LONDON: Raw sugar on ICE rose on Monday as fears over adverse weather in key producing regions and falling output in Brazil combined with fund short covering to push prices up.
October raw sugar rose 0.13 cents, or 1.1pc, to 12.15 cents per lb at 1149 GMT.
Speculators sharply increased their net short position in raw sugar on ICE Futures US in the week to July 23 to its highest in eight weeks, data showed.
Sugar hit a two-month low on July 23 but finished last week up 3.7pc.
“Funds haven’t covered (their shorts) much, they still carry a fairly sizeable short,” said a dealer. He added more short covering was likely given adverse weather in India, Europe and Thailand, and falling output in Brazil
Brazil’s center-south 2019/20 sugarcane crop is forecast in a range between 559 and 570 million tonnes, down from 573 million tonnes in the previous season, agricultural research body Pecege said.
In news, farmers who own shares in Australia’s Mackay Sugar have voted to accept a takeover offer from Germany’s Nordzucker.
October white sugar was up $4.5, or 1.4pc, at $325.50 a tonne, having hit its highest in nearly a month at $325.60.
September arabica coffee was down 0.1 cents, or 0.1pc, at 99.65 cents per lb, after hitting a one-month low on Friday.
* Speculators boosted their bearish bet in arabica by 2,803 contracts in the week to July 23..
Arabica shed 5.8pc last week, its worst weekly performance in nearly two years.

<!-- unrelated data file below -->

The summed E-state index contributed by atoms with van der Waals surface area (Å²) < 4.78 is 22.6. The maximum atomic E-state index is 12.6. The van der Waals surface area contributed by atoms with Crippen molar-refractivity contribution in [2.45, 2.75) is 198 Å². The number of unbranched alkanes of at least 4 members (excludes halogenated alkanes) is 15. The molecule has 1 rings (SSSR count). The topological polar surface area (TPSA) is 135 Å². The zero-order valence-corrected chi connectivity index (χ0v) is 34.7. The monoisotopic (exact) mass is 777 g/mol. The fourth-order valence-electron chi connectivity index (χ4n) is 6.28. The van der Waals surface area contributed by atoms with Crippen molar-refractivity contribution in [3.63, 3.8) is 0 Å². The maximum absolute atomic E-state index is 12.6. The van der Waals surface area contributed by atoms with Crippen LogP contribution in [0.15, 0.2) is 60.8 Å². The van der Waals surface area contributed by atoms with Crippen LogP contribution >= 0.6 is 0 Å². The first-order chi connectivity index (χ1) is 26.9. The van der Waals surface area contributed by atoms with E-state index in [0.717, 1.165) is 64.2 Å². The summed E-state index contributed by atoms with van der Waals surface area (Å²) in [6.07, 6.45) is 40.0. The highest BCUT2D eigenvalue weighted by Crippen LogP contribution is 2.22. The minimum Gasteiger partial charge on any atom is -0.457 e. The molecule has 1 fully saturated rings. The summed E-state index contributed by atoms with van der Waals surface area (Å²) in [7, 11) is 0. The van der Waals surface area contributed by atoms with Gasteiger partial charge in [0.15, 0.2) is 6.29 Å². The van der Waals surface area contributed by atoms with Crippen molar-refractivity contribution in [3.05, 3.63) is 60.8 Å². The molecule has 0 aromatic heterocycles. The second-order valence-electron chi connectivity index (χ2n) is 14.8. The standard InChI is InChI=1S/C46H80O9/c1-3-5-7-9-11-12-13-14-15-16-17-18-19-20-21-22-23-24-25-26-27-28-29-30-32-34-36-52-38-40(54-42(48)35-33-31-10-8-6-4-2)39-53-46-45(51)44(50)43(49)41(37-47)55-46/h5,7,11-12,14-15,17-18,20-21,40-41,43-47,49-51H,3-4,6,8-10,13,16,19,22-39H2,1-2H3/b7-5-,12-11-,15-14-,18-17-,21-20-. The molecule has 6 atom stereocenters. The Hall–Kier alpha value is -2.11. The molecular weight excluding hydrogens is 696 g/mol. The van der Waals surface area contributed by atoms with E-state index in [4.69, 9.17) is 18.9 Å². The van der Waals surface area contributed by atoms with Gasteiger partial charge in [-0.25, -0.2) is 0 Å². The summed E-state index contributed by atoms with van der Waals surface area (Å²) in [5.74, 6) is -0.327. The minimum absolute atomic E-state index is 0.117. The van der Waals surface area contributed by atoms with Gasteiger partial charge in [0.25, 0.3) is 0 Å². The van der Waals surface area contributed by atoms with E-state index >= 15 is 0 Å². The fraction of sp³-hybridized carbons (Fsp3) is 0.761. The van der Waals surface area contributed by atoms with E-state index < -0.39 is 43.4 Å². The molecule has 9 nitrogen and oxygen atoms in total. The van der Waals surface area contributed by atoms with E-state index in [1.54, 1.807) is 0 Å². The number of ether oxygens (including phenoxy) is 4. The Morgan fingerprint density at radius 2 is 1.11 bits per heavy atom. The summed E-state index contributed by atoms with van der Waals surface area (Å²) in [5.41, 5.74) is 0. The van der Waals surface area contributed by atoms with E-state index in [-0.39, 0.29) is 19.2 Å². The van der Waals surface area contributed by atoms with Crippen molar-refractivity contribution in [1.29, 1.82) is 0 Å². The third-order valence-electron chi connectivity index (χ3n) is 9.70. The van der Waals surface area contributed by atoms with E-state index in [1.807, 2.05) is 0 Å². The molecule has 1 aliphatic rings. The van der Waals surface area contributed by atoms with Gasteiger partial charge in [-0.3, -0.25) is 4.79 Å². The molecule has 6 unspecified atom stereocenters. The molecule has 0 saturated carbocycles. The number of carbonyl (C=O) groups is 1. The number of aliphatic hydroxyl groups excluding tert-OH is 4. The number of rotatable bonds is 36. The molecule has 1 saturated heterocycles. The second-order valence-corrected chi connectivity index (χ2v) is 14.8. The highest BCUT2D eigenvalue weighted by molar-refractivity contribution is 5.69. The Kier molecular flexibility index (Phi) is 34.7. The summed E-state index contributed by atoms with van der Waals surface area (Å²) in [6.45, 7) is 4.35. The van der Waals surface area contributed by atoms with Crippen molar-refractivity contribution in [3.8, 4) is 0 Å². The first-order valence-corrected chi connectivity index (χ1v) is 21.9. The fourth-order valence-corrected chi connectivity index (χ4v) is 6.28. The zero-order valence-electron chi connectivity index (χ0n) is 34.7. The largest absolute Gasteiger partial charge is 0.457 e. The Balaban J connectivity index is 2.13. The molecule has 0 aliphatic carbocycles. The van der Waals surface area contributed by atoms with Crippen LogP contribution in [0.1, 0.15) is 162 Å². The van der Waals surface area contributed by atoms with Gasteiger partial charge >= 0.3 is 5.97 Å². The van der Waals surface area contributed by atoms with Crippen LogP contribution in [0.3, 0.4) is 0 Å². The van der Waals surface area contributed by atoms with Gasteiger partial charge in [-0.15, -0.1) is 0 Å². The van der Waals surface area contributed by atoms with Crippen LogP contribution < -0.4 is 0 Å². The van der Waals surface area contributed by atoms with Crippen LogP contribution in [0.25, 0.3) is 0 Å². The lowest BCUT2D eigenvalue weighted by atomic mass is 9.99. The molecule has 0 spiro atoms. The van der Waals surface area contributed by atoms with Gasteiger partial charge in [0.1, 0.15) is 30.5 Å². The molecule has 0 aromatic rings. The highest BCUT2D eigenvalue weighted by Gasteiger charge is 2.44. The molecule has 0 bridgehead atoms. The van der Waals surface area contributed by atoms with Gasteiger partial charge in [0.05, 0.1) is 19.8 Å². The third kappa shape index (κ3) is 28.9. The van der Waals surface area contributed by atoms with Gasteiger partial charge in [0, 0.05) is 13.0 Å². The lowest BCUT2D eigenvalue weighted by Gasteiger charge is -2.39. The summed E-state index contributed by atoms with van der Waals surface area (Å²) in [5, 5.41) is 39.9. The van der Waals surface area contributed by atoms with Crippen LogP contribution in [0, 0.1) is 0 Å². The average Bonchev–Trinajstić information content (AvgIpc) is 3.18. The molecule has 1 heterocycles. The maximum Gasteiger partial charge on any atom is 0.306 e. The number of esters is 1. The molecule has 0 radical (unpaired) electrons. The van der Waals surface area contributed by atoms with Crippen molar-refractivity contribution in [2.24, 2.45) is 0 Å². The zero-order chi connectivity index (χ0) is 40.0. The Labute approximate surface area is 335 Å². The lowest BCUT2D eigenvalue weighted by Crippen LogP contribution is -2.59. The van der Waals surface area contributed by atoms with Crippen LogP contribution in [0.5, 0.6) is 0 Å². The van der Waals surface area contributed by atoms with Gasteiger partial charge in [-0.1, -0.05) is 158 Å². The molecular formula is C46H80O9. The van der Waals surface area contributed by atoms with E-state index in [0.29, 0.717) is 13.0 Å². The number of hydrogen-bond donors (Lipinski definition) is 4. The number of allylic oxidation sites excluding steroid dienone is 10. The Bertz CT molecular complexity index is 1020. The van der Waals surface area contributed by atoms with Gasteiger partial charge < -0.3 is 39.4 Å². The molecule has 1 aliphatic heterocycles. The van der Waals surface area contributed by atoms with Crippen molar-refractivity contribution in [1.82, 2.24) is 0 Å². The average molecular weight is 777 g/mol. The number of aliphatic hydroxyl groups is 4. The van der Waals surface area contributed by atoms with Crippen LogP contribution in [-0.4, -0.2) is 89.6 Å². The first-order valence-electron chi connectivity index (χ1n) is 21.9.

Prices have slipped after frost in top-grower Brazil earlier this month did not damage as much of the coffee crop as many had expected.
Mexico said it would help Honduras create 20,000 jobs this year and support its coffee farmers as the two countries seek to curb migration to the United States.
September robusta coffee was down $19, or 1.4pc, at $1,354 a tonne, having hit its lowest since late May at $1,354.
Vietnam’s coffee exports in the first seven months of the year likely fell 7.6pc from a year earlier, data showed.
September New York cocoa was down $10, or 0.4pc, at $2,379 a tonne, having hit its lowest since early June at $2,374.
Speculators on ICE Futures US increased their net long position in cocoa in the week to July 23, making them net long cocoa for seven straight weeks.
Cocoa has been underpinned of late by the recently announced “living income differential” of $400 per tonne for Ivorian and Ghanaian beans, though market participants remain uncertain as to how exactly it will be implemented.
September London cocoa was down 3 pounds, or 0.2pc, at 1,822 pounds a tonne.